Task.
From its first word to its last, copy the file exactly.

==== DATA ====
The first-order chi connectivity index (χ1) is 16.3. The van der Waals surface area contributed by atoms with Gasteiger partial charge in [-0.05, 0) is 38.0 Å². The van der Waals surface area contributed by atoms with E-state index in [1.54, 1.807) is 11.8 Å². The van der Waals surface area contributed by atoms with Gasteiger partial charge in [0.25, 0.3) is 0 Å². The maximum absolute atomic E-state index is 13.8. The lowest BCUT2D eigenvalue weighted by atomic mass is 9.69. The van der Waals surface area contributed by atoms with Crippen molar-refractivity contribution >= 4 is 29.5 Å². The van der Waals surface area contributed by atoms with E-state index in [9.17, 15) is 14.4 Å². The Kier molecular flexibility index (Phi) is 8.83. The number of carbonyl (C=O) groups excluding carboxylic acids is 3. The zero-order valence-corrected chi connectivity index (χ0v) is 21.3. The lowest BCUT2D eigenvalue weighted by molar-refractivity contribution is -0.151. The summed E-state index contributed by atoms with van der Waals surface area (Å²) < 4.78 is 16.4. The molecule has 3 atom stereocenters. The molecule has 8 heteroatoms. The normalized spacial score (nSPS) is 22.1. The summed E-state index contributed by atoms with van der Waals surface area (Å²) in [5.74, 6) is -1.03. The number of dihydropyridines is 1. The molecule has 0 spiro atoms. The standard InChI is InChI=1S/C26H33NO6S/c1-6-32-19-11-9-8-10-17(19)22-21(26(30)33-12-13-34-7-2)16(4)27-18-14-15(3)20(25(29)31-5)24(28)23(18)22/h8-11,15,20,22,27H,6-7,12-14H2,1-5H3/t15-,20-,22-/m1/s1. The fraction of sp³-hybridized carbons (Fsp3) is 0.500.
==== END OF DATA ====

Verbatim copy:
The first-order chi connectivity index (χ1) is 16.3. The van der Waals surface area contributed by atoms with Gasteiger partial charge in [-0.05, 0) is 38.0 Å². The van der Waals surface area contributed by atoms with E-state index in [1.54, 1.807) is 11.8 Å². The van der Waals surface area contributed by atoms with Gasteiger partial charge in [0.25, 0.3) is 0 Å². The maximum absolute atomic E-state index is 13.8. The lowest BCUT2D eigenvalue weighted by atomic mass is 9.69. The van der Waals surface area contributed by atoms with Crippen molar-refractivity contribution >= 4 is 29.5 Å². The van der Waals surface area contributed by atoms with E-state index in [9.17, 15) is 14.4 Å². The Kier molecular flexibility index (Phi) is 8.83. The number of carbonyl (C=O) groups excluding carboxylic acids is 3. The zero-order valence-corrected chi connectivity index (χ0v) is 21.3. The lowest BCUT2D eigenvalue weighted by molar-refractivity contribution is -0.151. The summed E-state index contributed by atoms with van der Waals surface area (Å²) < 4.78 is 16.4. The molecule has 3 atom stereocenters. The molecule has 8 heteroatoms. The normalized spacial score (nSPS) is 22.1. The summed E-state index contributed by atoms with van der Waals surface area (Å²) in [5.74, 6) is -1.03. The number of dihydropyridines is 1. The molecule has 0 spiro atoms. The standard InChI is InChI=1S/C26H33NO6S/c1-6-32-19-11-9-8-10-17(19)22-21(26(30)33-12-13-34-7-2)16(4)27-18-14-15(3)20(25(29)31-5)24(28)23(18)22/h8-11,15,20,22,27H,6-7,12-14H2,1-5H3/t15-,20-,22-/m1/s1. The fraction of sp³-hybridized carbons (Fsp3) is 0.500.